Damage to the Commodore Clipper ferry, which struck the seabed off Guernsey on Monday, is worse than originally thought.
All sailings are now cancelled until 27 July.
The vessel is in dry docks in Falmouth, Cornwall, for a safety inspection and repair.
The Commodore Goodwill is delivering essential freight as usual and less urgent shipments on a delayed basis.
The Clipper and Goodwill carry freight, vehicles and passengers on an 11-hour "slow" sailing between Portsmouth, in the UK, and the Channel Islands.
A fleet of three faster ferries mainly carry non-commercial cars and passenger traffic.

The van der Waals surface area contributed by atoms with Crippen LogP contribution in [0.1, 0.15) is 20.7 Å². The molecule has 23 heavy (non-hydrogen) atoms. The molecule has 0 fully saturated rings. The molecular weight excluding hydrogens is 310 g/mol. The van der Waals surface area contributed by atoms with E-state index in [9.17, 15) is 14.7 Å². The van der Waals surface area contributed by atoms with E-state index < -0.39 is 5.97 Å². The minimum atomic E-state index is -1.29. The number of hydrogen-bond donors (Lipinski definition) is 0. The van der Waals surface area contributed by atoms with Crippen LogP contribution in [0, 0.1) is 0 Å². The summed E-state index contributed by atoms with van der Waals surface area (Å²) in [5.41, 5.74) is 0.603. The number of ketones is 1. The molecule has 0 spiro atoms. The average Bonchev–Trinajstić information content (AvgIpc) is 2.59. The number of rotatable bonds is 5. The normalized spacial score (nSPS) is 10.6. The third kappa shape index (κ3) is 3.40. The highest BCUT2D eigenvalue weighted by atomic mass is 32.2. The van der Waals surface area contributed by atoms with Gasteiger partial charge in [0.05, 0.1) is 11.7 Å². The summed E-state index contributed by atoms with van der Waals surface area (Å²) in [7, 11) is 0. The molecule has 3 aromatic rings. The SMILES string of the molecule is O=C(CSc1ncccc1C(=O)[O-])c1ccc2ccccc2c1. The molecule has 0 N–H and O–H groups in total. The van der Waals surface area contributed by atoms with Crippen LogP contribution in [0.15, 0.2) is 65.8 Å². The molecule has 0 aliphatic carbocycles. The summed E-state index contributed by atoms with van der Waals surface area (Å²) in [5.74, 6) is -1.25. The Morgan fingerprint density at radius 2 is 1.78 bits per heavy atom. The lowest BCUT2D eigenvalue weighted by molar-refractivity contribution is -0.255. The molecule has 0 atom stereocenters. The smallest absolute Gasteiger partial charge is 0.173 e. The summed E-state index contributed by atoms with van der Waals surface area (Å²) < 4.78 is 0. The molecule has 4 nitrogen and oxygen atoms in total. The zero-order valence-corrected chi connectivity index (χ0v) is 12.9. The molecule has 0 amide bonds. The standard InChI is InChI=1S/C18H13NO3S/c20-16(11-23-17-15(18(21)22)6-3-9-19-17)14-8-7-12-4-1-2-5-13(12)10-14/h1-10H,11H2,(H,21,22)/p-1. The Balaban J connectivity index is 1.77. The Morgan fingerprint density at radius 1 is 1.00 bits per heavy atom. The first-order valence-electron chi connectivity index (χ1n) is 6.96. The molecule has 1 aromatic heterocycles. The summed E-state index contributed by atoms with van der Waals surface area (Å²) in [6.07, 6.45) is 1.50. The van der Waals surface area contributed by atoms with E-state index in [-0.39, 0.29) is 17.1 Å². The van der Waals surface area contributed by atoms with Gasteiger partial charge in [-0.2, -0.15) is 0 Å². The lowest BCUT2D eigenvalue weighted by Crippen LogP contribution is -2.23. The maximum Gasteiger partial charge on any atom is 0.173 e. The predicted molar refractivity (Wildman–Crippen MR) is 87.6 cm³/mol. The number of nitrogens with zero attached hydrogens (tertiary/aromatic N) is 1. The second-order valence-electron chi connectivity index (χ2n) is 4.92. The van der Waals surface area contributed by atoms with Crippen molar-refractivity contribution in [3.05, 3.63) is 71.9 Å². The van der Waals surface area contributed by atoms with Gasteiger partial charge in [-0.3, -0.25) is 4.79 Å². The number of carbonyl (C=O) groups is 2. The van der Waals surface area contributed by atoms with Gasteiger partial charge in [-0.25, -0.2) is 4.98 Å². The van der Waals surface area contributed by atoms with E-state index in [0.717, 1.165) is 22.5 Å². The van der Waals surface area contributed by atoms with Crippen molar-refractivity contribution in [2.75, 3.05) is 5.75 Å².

Condor boss James Fulford said passengers booked on the Clipper would be accommodated on the fast ferries.
He urged customers with bookings after 27 July not to contact the company until further updates.
"I'd like to apologise for the inconvenience and concern that our passengers will feel and to reassure people that we are working tirelessly to resolve this situation," he said.
St Peter Port harbour master Chad Murray said Guernsey authorities were investigating the incident with the UK's Marine Accident Investigation Bureau and the Flag Administration of the Bahamas, where the vessel is registered.